American Civil War: Jackson’s Valley Campaign

FROM THE LECTURE SERIES: The American Civil War

By Gary W. Gallagher, Ph.D., University of Virginia

George B. McClellan’s continued procrastination had already allowed the Confederates to avert a potentially devastating blow. They had also managed to bluff McClellan and buy some more time for themselves to call in reinforcements. But they had other plans as well. Let’s take a look at how the Confederacy responded to the Union army advancing into Virginia.

Aerial view of the Shenandoah Valley.
The Confederates planned a daring counter to the Union’s Peninsula campaign, with Stonewall Jackson given charge and tasked to tie down all the troops of Nathaniel P. Banks and John C. Frémont in the Shenandoah Valley. (Image: La Citta Vita/CC BY 2.0/Public domain)

Stonewall Jackson Led the First Aggressive Confederate Response

The Confederates would respond in another way. One way they responded to McClellan’s campaign was by shifting this strength to the Peninsula. The other way they responded was by giving Stonewall Jackson more troops in the Shenandoah Valley, and asking him to tie down a number of Federals.

This is really the first aggressive response. Joseph Johnston’s counter to McClellan amassing over 100,000 soldiers in Virginia is a defensive one, in a sense. He’s falling back toward Richmond. Jackson is going to take the offensive.

General Lee, who is operating as Jefferson Davis’s chief military advisor, is the real architect of the strategy that was going to be put in place now. Lee told Jackson that what he wanted him to do was use these reinforcements he’d get and tie down all the troops of Nathaniel P. Banks and John C. Frémont.

Make enough of a commotion in the valley so that all of those troops will be held in the valley and won’t be used to reinforce the forces that are coming against Richmond. Those were the marching orders that Stonewall Jackson got.

How he accomplished that would be left up to him, and he would show his true brilliance as an independent field commander now in what has come to be called the 1862 Shenandoah Valley campaign or more typically just Jackson’s Valley campaign.

Jackson was reinforced to a level of about 17,000 troops. He looked at the strategic board, knew what his instructions were, and then put together a campaign that remains a model for what an officer using interior lines, the lay of the land, and the geography to his advantage; using fast movements; and having a willingness to fight could accomplish in a difficult strategic situation.

He had a brilliant cartographer who was with him through the whole campaign, a New Yorker named Jedediah Hotchkiss, who’d gone south in the 1840s and then cast his lot with the Confederacy. Hotchkiss helped Jackson immensely in the Shenandoah Valley by helping him understand the geography and providing wonderful maps for him.

Learn more about the American Civil War.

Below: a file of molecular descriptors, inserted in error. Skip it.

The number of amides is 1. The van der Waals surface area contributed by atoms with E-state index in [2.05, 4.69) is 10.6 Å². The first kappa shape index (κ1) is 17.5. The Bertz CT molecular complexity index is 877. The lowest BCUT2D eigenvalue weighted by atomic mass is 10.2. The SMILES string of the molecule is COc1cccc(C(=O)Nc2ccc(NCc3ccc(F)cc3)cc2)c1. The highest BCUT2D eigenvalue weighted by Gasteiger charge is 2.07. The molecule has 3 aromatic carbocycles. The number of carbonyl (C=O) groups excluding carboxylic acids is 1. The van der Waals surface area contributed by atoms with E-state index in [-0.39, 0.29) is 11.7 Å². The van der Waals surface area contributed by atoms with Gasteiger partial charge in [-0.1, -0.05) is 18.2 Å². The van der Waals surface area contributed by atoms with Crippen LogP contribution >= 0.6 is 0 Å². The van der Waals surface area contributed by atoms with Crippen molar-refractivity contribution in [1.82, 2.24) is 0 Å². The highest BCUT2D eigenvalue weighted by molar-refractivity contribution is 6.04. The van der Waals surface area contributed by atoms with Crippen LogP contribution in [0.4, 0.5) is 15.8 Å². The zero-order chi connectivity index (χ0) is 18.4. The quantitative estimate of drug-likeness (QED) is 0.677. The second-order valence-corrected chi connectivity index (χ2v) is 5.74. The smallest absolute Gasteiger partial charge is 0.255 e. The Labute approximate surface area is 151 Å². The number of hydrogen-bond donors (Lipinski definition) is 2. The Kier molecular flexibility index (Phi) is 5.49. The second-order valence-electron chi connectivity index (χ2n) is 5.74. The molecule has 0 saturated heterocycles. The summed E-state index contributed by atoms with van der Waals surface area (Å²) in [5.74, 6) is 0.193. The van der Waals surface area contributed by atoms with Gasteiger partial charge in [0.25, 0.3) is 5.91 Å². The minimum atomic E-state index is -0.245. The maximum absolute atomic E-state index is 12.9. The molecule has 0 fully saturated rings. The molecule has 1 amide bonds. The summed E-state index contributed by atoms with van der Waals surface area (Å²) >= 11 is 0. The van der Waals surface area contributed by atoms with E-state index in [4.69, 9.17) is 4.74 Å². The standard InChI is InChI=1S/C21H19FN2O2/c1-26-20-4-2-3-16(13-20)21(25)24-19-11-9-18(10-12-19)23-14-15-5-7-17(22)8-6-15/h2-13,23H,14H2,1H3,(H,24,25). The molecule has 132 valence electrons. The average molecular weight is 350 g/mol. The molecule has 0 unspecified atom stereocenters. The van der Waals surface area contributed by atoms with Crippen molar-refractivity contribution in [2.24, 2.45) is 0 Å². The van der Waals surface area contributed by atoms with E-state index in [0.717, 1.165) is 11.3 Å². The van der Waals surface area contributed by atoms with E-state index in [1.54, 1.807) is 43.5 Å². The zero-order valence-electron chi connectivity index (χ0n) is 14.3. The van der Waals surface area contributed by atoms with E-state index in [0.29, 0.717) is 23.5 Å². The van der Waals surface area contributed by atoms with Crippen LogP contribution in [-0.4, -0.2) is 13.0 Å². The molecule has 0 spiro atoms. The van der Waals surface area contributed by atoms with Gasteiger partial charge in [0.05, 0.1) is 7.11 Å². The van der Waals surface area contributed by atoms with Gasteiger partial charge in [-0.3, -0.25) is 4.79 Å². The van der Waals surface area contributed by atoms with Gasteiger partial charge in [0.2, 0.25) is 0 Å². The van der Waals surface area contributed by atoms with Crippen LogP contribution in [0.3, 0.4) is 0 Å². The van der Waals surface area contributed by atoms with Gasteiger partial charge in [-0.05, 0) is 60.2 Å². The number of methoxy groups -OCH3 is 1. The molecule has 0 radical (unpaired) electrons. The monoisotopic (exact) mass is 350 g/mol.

Who Was Stonewall Jackson?

Portrait of Stonewal Jackson
As a military leader, Stonewall Jackson was decisive with a killer instinct. (Image: Nathaniel Routzahn/Public domain)

Jackson is the opposite kind of personality from the cautious McClellan. The two really couldn’t be more different.

Born in western Virginia, he was secretive with his subordinates, but his strongest characteristics as an officer were an aggressiveness, a willingness to take risks, and a sense that you had to inflict the greatest possible damage on your enemy.

Just hit them and hit them and hit them and don’t give them a chance to get up if it’s possible for you to do that. He believed that war was a very hard thing, and that’s how he would conduct it.

He’s one of the great bizarre characters from the civil war, just a bundle of oddities and eccentricities as a person. He was a hypochondriac. He had all kinds of worries about his body.

He would often hold his right hand up in the air—not because he was praying. He was extremely religious, but he didn’t hold his hand up because he was praying, as some people thought, but because he thought he didn’t have an equilibrium of blood in his body and if he held his right hand up, then the blood would flow down and reestablish equilibrium, as he put it.

He wouldn’t eat pepper because he thought it weakened his left leg—not his right leg, just his left leg—if he ate pepper. He wouldn’t let his back touch the back of a chair because he said it jumbled his organs and it was important to sit upright so that your organs were naturally atop one another. He’s a very odd fellow.

This is a transcript from the video series The American Civil War. Watch it now, on The Great Courses Plus.

The Jackson’s Valley Campaign

Map of Battle of McDowell showing Camp McDowell on the top-left, Hall's Ridge on the top-right and the troop movements,   depicted by arrows, in the center of the map.
The Jackson’s Valley campaign started with the Battle of McDowell on May 8, 1862, in which Stonewall Jackson pushed back the advance guard of John C. Frémont’s army. (Image: Jedediah Hotchkiss/Public domain)